Some N.C. residents will be able to pick health insurance plans that have no monthly premiums, but those “free” plans could come at a price.
Consumers wouldn’t pay to have these plans, but would cover their own costs for doctor’s visits and prescriptions until they meet a steep deductible – in some cases more than $10,000.
The free options are bronze-level insurance plans offered on the Affordable Care Act marketplace to the lowest income bracket of N.C. residents who get subsidies that help pay their premiums. They could be the preferred option for those who do not plan to visit the doctor often. However, if someone is likely to max out their deductibles, the plans could be more expensive.
Families could save thousands by choosing a plan with a premium over the free plans.
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A married couple that earns $40,000 and has two children in Mecklenburg County would have maximum out-of-pocket expenses of $13,300 a year for the free plan, according to healthcare.gov estimates. That cost drops to $4,900 if they pay a monthly premium of $136.50 for a silver plan with a limited network.
But for others, a “free” plan could make sense.
For example, a 30-year-old who makes $25,000 a year in Mecklenburg County would not pay a premium for a bronze plan, according to healthcare.gov estimates. He or she could pay up to $6,650 for out-of-pocket for covered services.
If he or she paid a premium of $130.65 a month, then the maximum out-of-pocket cost would drop to $5,850 a year. The $1,567.80 cost in premiums would offset the $800 savings to the out-of-pocket costs.
Deductibles for employee-sponsor health insurance have jumped in recent years, in part because companies have encouraged plans with high deductibles. Those plans can be paired with a savings account, like a health savings account, that allows consumers to use tax-preferred savings to pay for out-of-pocket medical expenses. Health savings account also are an option for ACA plan members.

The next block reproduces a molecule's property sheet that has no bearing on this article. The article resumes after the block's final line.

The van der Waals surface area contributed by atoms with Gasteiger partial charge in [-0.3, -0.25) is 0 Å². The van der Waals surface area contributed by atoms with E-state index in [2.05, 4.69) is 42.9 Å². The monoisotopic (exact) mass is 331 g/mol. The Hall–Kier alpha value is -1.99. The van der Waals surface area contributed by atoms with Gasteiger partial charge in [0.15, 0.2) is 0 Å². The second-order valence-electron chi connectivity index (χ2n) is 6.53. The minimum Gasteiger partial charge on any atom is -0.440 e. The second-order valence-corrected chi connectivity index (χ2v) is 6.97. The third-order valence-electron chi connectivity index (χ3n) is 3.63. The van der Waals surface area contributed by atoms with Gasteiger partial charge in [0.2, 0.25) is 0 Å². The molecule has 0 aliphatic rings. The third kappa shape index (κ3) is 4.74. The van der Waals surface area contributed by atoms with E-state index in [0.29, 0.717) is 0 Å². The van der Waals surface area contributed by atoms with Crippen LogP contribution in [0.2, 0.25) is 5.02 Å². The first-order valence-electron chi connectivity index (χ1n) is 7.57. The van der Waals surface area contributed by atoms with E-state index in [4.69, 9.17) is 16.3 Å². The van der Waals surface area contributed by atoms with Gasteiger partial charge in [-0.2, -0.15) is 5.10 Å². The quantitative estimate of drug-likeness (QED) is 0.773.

Navigators, who assist N.C. residents in picking health plans, encourage consumers to look beyond the premium price and consider their actual out-of-pocket costs for each plan, said Madison Hardee, a senior attorney for health care access with the Charlotte Center for Legal Advocacy.
“Once people understand what their actual monthly expenses will be, they often will opt for a silver plan in lieu of bronze,” Hardee said. “In other cases, consumers with low anticipated healthcare needs decide that bronze plans are a better fit. Either way, we are here to make sure that people fully understand their options.”
Open enrollment for Affordable Care Act health insurance plans began on Nov. 1 and runs until Dec. 15.
Last year, 549,158 N.C. residents signed up for plans through the marketplace, which provide insurance plans for individuals and families who do not get health insurance through work or other programs, including Medicaid and Medicare.
The majority of N.C. residents who enrolled in an ACA plan – 496,420 consumers – get help paying their premiums through advanced premium tax credits subsidies, according to federal data.
Health care access advocates have been worried that actions by the Trump administration could create confusion and reduce the amount of people who sign up for a plan.
However, on the first day of open enrollment, more than 200,000 people in the United States had selected a health plan for 2018, compared with about 100,000 last year, according to a national report.
The Trump administration targeted reimbursements insurance companies to reduce out-of-pocket expenses, including copays, for Affordable Care Act plan participants, called the cost sharing reduction payments.
That action resulted in more people being eligible for the free plans.
That’s because Blue Cross and Blue Shield of North Carolina anticipated the move and targeted silver plans for premium increases. As a result, the amount of financial help consumers could get increased, because those premium subsidies are based off silver level plans. A higher increase in financial help paired with bronze-level plans being roughly the same price they were last year, opened up the free plans to more people, according to Blue Cross.
“Open enrollment is the perfect time for people to shop for a health plan that works for them,” said Blue Cross of NC spokesman Austin Vevurka. “We always encourage our customers to check the provider network and look at the full price of care – their premium and their out-of-pocket costs – and to contact us if they have any questions.”
An original version of this story incorrectly stated the savings of the 30-year-old, who could save more overall with the ‘free’ option.